Out and About: Victoria and Albert Museum:
We visit one of the world’s leading art and design museums.
One of London’s best-known museums, the Victoria and Albert Museum houses a permanent collection of over 2.3 million objects. Here you can pore over some of the world’s greatest examples of textiles, fashion, photography, ceramics, jewellery, glassware, sculptures, paintings and, of course, furniture.
In 1851 The Great Exhibition of the Works of Industries of All Nations was held in Crystal Palace in London. It was an exhibition of culture and industry and its aims were to make works of art available to all, to educate working people and to inspire British designers and manufacturers. The Great Exhibition was a huge success and the following year, profits from the Exhibition were used to establish what was then known as the Museum of Manufactures. This new museum began to build up a collection of decorative arts from around the world and from all periods of human history.
In 1899 the museum’s current home was built and it was renamed the Victoria and Albert Museum in honour of Prince Albert’s enthusiasm for the project. Over the years, the collection has continued to grow as the museum has acquired more historical objects. The V&A is also committed to contemporary design and works to support and collect the work of modern designers.
What to see
The V&A holds a stunningly diverse collection of furniture spanning six centuries of creation. The collection includes many examples of British and European furniture as well as examples from East Asia, South Asia and the Islamic Middle East.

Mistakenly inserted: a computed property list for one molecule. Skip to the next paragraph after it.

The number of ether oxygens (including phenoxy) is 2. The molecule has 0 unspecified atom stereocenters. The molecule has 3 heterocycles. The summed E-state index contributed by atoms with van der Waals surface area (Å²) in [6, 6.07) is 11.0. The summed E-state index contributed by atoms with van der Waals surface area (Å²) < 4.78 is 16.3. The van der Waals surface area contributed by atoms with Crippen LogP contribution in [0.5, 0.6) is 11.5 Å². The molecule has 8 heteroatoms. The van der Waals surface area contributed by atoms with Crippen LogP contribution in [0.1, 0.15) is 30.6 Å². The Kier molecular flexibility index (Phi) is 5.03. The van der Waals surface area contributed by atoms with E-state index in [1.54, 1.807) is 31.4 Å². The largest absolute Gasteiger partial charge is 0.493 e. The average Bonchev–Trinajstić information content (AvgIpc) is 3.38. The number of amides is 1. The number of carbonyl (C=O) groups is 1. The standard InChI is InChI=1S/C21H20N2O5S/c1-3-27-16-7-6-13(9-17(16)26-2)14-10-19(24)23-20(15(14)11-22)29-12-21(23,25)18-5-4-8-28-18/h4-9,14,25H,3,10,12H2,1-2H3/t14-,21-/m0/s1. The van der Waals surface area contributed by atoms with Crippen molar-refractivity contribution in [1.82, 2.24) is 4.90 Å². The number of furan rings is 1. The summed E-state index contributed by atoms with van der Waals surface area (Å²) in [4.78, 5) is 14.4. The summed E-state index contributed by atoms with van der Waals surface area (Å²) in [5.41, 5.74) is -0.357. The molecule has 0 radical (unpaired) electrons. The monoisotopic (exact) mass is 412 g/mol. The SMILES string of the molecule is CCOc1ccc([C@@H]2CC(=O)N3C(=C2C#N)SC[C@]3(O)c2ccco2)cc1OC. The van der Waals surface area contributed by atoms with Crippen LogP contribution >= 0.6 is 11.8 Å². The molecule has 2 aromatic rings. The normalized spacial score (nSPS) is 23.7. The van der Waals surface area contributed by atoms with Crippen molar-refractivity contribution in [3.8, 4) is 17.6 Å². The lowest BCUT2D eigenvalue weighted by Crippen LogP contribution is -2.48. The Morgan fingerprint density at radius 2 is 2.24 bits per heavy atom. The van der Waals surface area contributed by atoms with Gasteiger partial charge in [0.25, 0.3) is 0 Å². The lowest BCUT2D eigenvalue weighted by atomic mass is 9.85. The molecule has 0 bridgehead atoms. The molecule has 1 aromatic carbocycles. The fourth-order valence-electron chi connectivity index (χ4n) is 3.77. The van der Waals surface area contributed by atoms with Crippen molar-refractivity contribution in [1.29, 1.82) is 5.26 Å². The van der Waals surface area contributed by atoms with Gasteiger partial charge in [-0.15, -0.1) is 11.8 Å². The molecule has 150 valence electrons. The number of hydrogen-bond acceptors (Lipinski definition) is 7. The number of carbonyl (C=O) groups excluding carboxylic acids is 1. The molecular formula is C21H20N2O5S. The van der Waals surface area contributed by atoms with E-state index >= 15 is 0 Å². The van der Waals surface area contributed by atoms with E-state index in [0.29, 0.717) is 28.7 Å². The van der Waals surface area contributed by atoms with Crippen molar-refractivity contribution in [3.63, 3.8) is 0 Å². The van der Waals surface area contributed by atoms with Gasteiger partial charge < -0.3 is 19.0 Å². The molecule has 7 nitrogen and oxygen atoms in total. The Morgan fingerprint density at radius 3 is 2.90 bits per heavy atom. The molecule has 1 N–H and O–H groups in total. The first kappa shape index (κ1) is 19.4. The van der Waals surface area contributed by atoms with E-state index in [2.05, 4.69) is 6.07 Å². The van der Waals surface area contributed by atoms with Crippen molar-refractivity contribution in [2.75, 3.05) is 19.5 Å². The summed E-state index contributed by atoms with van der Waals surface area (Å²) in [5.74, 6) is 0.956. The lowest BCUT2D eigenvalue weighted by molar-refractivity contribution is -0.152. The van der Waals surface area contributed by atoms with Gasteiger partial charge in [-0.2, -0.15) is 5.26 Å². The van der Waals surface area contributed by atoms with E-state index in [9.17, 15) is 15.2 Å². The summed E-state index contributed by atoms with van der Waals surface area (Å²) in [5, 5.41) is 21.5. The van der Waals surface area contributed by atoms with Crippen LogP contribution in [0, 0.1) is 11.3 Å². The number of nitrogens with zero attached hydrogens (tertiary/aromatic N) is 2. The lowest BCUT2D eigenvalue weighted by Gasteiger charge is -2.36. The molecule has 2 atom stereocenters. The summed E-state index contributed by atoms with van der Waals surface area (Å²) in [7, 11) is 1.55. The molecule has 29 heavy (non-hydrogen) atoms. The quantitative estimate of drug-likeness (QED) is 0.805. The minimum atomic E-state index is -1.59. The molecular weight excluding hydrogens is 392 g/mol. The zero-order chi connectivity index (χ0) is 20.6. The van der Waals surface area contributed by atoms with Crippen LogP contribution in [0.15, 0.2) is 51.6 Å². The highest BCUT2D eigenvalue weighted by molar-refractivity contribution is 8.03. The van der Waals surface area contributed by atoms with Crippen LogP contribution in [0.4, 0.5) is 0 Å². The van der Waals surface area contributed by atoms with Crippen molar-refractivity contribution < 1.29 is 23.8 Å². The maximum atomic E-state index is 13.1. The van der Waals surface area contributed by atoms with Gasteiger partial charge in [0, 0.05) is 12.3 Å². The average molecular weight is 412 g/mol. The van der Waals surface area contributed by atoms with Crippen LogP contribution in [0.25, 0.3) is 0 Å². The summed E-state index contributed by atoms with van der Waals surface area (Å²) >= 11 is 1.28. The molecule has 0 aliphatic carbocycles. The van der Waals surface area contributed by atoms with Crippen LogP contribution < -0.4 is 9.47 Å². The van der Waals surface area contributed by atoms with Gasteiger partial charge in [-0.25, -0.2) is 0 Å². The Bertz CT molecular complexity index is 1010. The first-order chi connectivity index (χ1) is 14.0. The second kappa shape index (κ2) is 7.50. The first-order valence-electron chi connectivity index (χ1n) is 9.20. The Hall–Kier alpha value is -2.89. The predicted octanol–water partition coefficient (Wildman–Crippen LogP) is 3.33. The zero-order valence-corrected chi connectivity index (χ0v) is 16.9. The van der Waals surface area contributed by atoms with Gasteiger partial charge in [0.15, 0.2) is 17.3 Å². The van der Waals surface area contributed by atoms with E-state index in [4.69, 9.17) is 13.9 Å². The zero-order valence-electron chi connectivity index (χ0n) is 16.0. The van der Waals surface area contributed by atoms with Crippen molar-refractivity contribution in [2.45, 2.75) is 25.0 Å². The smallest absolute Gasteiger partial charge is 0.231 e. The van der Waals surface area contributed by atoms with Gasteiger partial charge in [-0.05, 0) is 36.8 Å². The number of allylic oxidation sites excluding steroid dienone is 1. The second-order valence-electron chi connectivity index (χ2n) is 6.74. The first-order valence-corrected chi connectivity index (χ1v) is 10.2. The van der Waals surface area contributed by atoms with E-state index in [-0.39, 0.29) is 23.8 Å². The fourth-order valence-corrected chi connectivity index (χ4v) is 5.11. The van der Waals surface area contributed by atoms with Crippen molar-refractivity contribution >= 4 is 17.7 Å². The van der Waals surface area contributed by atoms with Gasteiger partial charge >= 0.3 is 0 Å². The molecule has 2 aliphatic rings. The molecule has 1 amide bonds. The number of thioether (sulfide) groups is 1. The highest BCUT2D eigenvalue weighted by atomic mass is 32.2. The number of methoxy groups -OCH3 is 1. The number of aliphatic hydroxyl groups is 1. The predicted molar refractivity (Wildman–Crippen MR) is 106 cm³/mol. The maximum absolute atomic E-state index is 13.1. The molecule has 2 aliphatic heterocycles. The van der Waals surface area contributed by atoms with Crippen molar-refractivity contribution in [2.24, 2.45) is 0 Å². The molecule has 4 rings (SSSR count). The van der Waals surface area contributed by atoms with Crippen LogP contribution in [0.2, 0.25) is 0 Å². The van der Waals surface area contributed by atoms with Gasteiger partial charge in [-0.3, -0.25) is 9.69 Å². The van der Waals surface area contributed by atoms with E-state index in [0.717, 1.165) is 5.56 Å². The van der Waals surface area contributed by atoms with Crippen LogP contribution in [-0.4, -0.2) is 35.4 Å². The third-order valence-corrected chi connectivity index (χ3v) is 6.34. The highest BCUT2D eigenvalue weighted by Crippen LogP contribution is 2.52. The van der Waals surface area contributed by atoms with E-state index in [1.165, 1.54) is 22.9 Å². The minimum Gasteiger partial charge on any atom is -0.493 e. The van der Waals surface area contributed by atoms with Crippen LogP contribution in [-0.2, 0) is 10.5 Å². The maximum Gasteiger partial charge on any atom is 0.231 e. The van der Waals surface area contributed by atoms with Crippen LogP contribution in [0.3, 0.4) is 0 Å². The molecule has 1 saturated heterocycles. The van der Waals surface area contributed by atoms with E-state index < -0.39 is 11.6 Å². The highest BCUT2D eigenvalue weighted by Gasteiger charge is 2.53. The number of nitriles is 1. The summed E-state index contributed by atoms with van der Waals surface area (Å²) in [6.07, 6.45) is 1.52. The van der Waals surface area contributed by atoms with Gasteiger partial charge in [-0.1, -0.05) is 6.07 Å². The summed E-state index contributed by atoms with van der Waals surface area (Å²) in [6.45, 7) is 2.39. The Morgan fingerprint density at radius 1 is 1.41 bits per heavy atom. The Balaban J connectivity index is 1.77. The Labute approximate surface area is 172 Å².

Highlights include the Great Bed of Ware (see page 72), Maharaja Ranjit Singh’s golden throne (1820–30), the Yatman Cabinet, designed by William Burges and made by Harland & Fisher in 1858 and Japanese lacquered furniture from the 1851 Great Exhibition, as well as modern pieces such as a storage unit designed by Charles & Ray Eames for Herman Miller Furniture Co., in 1949–52 and the Sketch Chair, designed by Front, Sweden and printed by Alphaform in 2005.
One of the museum’s best-known objects, The Great Bed of Ware is a carved oak (Quercus robur) four-poster bed believed to have been made in Ware, Hertfordshire in about 1590. The bed is over 3 metres wide and can accommodate four couples… although it’s thought the bed was made as a tourist attraction for an inn in Ware. The bed became so famous that it was mentioned in Shakespeare’s 1601 play Twelfth Night, as well as several other plays. The headboard and posts are covered in the initials of visitors who wanted to leave their mark.
The Great Bed’s decoration is typical of the late Elizabethan style with its elaborate carvings of acanthus leaves and strapwork. There are human figures carved on the headboard and the underside of the tester, which would originally have been painted.
The Great Bed of Ware can be seen in room 57 of the British Galleries.